If you’re trying to wrap your head around the unfolding FIFA scandal, good luck.
It’ll become a little clearer why America’s new top law enforcement official returns to Brooklyn later Wednesday morning.
That is when U.S. Attorney General Loretta Lynch will detail for the world media (yes, the world) a corruption scandal involving the World Cup governing body that has been in the works for more than two decades. Lynch was running the case in Brooklyn before she took over the Justice Department.
This is what we know -- and we’ll try and explain why it all matters. But, we must warn, it may make the favorite sport for billions of fans a lot less appealing. Today, at least.
RELATED: The tick-tock on Wednesday's arrests.
The feds acknowledge the growing popularity of soccer in America, note U.S. corporate ties -- including a major Miami marketer -- and say the sport deserves honesty.
But as funnyman John Oliver said a year ago, when you think of FIFA, the sausage principle comes into play: “If you love something, never find out how it was made.”
WHAT WE KNOW (the official stuff)
From the Justice Dept. statement :
A 47-count indictment was unsealed early this morning in federal court in Brooklyn, New York, charging 14 defendants with racketeering, wire fraud and money laundering conspiracies, among other offenses, in connection with the defendants’ participation in a 24-year scheme to enrich themselves through the corruption of international soccer. The guilty pleas of four individual defendants and two corporate defendants were also unsealed today.
The defendants charged in the indictment include high-ranking officials of the Fédération Internationale de Football Association (FIFA), the organization responsible for the regulation and promotion of soccer worldwide, as well as leading officials of other soccer governing bodies that operate under the FIFA umbrella. Jeffrey Webb and Jack Warner – the current and former presidents of CONCACAF, the continental confederation under FIFA headquartered in the United States – are among the soccer officials charged with racketeering and bribery offenses.
The defendants also include U.S. and South American sports marketing executives who are alleged to have systematically paid and agreed to pay well over $150 million in bribes and kickbacks to obtain lucrative media and marketing rights to international soccer tournaments.L
Lynch on the scandal
“The indictment alleges corruption that is rampant, systemic and deep-rooted both abroad and here in the United States,” said Attorney General Lynch. “It spans at least two generations of soccer officials who, as alleged, have abused their positions of trust to acquire millions of dollars in bribes and kickbacks. And it has profoundly harmed a multitude of victims, from the youth leagues and developing countries that should benefit from the revenue generated by the commercial rights these organizations hold, to the fans at home and throughout the world whose support for the game makes those rights valuable. Today’s action makes clear that this Department of Justice intends to end any such corrupt practices, to root out misconduct, and to bring wrongdoers to justice – and we look forward to continuing to work with other countries in this effort.”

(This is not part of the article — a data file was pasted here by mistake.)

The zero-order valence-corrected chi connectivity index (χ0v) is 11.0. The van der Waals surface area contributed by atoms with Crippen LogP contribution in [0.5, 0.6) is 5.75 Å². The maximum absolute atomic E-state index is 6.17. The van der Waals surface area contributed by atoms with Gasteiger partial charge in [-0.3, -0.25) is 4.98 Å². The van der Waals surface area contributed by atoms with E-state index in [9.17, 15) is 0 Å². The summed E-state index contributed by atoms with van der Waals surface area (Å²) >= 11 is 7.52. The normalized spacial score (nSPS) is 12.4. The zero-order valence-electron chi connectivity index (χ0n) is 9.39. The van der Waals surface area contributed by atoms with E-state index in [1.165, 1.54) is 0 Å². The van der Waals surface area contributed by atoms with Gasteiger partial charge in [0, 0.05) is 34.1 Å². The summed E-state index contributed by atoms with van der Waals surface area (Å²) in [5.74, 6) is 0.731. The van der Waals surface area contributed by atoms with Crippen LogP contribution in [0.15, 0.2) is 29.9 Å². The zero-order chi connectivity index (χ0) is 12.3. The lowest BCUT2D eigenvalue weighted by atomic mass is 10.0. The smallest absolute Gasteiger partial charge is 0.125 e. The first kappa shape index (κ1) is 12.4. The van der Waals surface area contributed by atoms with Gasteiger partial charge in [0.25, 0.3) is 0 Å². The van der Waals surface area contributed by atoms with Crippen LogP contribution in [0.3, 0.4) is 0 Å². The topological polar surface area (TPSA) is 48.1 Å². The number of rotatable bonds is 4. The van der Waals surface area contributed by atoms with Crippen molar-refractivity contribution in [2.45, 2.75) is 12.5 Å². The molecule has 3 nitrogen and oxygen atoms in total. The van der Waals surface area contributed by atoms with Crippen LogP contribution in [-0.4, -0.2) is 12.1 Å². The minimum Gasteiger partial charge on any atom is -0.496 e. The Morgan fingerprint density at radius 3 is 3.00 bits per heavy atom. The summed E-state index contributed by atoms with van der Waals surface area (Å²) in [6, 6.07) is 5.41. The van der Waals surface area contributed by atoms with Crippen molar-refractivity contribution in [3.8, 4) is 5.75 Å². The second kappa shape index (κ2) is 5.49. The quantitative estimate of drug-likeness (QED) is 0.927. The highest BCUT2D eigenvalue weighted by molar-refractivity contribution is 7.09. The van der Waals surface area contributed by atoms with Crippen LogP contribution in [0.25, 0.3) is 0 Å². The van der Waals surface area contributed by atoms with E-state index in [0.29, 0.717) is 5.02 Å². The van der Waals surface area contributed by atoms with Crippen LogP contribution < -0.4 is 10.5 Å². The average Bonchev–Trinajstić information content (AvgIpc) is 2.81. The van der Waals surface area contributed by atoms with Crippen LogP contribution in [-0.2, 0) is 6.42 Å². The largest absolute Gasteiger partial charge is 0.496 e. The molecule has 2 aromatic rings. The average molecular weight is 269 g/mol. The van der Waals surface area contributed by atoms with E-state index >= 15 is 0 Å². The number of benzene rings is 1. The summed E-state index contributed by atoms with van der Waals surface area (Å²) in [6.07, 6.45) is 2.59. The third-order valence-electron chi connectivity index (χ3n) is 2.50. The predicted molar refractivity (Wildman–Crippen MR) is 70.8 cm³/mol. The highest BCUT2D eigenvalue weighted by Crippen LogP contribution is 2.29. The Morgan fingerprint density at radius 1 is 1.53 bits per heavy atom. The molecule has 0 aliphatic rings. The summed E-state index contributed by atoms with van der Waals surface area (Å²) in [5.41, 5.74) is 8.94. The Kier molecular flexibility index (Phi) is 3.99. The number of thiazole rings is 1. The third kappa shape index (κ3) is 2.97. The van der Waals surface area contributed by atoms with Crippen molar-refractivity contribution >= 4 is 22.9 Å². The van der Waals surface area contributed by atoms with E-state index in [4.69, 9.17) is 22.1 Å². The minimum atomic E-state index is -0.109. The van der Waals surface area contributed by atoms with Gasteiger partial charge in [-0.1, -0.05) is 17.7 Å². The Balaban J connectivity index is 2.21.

Reasons to care
FIFA determines what countries get to hold the World Cup and the awarding of upcoming tourneys raise eyebrows.
“When FIFA awarded the 2018 games to Russia and followed that with the even more head-scratching choice of Qatar in 2022, critics and other governments cried foul. They smelled shenanigans. They wanted a transparent account of the bidding process to see if Qatar and Russia cut any corners. FIFA brought in Michael Garcia, a one-time U.S. attorney for the Southern District of New York. He was tasked to look into the behavior of the two nations. The man spent 19 months scrutinizing the bids to host the two tournaments. By the time he was done, his findings stretched to 350 pages. So what did FIFA do? It suppressed the report, released a puny 42-page summary — and cleared itself of any wrongdoing in November."
Garcia was not happy. Especially when FIFA issued its own report that Garcia called "incomplete and erroneous."
Several entities in the indictment, likely those that paid out bribes, have pleaded guilty already. That means they’re now cooperating with the feds.
“Today’s announcement should send a message that enough is enough,” said Acting U.S. Attorney Kelly T. Currie. “After decades of what the indictment alleges to be brazen corruption, organized international soccer needs a new start – a new chance for its governing institutions to provide honest oversight and support of a sport that is beloved across the world, increasingly so here in the United States. Let me be clear: this indictment is not the final chapter in our investigation.”
To quote another prosecutor: “Stay tuned.”